Keywords:  chemotherapy; mechanisms of cell killing/apoptosis
  21. Stem Cell Res. 2021 Dec 07. pii: S1873-5061(21)00465-7. [Epub ahead of print]58 102618
      Ataxia telangiectasia mutated (ATM) plays an essential role in DNA damage response and the maintenance of genomic stability. However, the role of ATM in regulating the function of adult neural stem cells (NSCs) remains unclear. Here we report that ATM deficiency led to accumulated DNA damage and decreased DNA damage repair capacity in neural progenitor cells. Moreover, we observed ATM ablation lead to the short-term increase of proliferation of neural progenitor cells, resulting in the depletion of the NSC pool over time, and this loss of NSC quiescence resulted in accelerated cell senescence. We further apply RNA sequencing to unravel that ATM knockout significantly affected Notch signaling pathway, furthermore, notch activation inhibit the abnormal increased proliferation of ATM-/- NSCs. Taken together, these findings indicate that ATM can serve as a key regulator for the normal function of adult NSCs by maintaining their stemness and preventing cellular senescence primarily through Notch signaling pathway.
    Keywords:  ATM; Aging; Neural stem cell; Notch signaling pathway; Quiescence
  22. Exp Eye Res. 2021 Dec 12. pii: S0014-4835(21)00461-9. [Epub ahead of print] 108895
      Cathepsin S (Ctss) is a protease that is proinflammatory on epithelial cells. The purpose of this study was to investigate the role of Ctss in age-related dry eye disease. Ctss-/- mice [in a C57BL/6 (B6) background] of different ages were compared to B6 mice. Ctss activity in tears and lacrimal gland (LG) lysates was measured. The corneal barrier function was investigated in naïve mice or after topical administration of Ctss eye drops 5X/day for two days. Eyes were collected, and conjunctival goblet cell density was measured in PAS-stained sections. Immunoreactivity of the tight junction proteins, ZO-1 and occludin, was investigated in primary human cultured corneal epithelial cells (HCEC) without or with Ctss, with or without a Ctss inhibitor. A significant increase in Ctss activity was observed in the tears and LG lysates in aged B6 compared to young mice. This was accompanied by higher Ctss transcripts and protein expression in LG and spleen. Compared to B6, 12 and 24-month-old Ctss-/- mice did not display age-related corneal barrier disruption and goblet cell loss. Treatment of HCEC with Ctss for 48 hours disrupted occludin and ZO-1 immunoreactivity compared to control cells. This was prevented by the Ctss inhibitor LY3000328 or Ctss-heat inactivation. Topical reconstitution of Ctss in Ctss-/- mice for two days disrupted corneal barrier function. Aging on the ocular surface is accompanied by increased expression and activity of the protease Ctss. Our results suggest that cathepsin S modulation might be a novel target for age-related dry eye disease.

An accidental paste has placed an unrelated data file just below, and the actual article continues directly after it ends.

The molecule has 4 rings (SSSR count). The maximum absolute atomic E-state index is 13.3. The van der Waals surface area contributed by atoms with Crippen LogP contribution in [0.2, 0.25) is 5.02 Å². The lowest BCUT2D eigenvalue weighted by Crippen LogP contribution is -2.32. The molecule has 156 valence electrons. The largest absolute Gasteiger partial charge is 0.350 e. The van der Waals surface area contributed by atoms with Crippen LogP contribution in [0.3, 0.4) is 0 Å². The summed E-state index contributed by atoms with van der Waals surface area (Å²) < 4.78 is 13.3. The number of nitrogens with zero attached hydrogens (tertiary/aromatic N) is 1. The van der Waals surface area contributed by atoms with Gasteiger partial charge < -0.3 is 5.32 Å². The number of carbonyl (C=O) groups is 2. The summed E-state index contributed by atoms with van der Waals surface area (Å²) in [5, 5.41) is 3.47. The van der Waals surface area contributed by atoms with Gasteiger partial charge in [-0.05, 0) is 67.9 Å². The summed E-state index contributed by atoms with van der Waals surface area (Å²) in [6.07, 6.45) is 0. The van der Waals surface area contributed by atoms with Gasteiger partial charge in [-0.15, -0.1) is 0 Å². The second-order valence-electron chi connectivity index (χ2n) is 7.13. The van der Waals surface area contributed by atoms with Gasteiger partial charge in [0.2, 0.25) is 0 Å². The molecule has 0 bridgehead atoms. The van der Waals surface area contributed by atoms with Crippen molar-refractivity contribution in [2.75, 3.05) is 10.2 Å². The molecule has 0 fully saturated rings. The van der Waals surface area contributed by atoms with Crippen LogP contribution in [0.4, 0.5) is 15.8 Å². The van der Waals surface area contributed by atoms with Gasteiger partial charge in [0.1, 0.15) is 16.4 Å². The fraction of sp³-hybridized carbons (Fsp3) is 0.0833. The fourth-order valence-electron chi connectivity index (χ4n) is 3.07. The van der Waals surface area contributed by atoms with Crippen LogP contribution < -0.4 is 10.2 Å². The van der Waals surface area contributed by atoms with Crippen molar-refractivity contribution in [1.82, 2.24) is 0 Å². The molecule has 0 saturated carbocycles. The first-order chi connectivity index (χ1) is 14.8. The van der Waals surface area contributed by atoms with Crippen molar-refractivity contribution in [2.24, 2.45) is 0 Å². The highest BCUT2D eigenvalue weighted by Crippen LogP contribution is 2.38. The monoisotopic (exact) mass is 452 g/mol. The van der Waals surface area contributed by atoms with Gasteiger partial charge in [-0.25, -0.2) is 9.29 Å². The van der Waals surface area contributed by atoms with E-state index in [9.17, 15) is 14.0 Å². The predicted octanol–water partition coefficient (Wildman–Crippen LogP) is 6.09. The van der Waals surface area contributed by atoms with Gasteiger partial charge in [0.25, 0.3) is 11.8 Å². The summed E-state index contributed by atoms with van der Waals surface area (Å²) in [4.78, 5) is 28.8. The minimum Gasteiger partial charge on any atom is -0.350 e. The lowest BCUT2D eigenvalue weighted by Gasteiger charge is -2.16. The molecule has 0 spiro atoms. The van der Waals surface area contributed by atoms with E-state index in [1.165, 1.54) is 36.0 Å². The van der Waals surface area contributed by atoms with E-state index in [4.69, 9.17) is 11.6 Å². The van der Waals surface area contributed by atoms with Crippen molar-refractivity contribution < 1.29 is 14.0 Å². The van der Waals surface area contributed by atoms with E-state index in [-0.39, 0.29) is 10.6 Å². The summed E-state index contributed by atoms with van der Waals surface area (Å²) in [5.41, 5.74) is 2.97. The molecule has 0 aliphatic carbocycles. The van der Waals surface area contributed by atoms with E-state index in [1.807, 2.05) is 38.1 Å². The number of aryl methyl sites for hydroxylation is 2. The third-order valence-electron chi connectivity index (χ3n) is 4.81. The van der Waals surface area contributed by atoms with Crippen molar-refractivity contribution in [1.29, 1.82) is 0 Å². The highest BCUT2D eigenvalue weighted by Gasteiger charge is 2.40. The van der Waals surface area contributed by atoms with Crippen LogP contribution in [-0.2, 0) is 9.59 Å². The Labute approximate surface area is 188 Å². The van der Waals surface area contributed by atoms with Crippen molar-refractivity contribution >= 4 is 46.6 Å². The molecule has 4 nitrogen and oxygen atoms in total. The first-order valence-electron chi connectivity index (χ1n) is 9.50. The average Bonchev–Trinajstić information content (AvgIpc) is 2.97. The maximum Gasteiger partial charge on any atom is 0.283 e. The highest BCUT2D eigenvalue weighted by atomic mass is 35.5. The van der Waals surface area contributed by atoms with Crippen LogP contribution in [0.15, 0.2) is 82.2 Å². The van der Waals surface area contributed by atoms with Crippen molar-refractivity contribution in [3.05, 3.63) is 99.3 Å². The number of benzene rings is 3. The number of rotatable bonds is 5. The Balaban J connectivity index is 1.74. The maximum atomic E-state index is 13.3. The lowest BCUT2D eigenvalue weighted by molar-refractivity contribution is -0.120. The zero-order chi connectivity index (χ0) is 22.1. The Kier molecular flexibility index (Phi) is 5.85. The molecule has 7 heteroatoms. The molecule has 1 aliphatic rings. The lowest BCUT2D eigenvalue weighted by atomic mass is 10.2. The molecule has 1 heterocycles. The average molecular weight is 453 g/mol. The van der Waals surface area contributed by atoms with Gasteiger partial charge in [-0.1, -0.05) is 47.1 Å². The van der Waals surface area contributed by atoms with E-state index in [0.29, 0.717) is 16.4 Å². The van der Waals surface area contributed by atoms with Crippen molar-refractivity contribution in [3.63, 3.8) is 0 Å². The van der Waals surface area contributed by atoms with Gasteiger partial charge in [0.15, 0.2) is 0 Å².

Keywords:  Aging; Cathepsin S; Corneal barrier; Dry eye; Goblet cells; Inflammaging; Tight junction proteins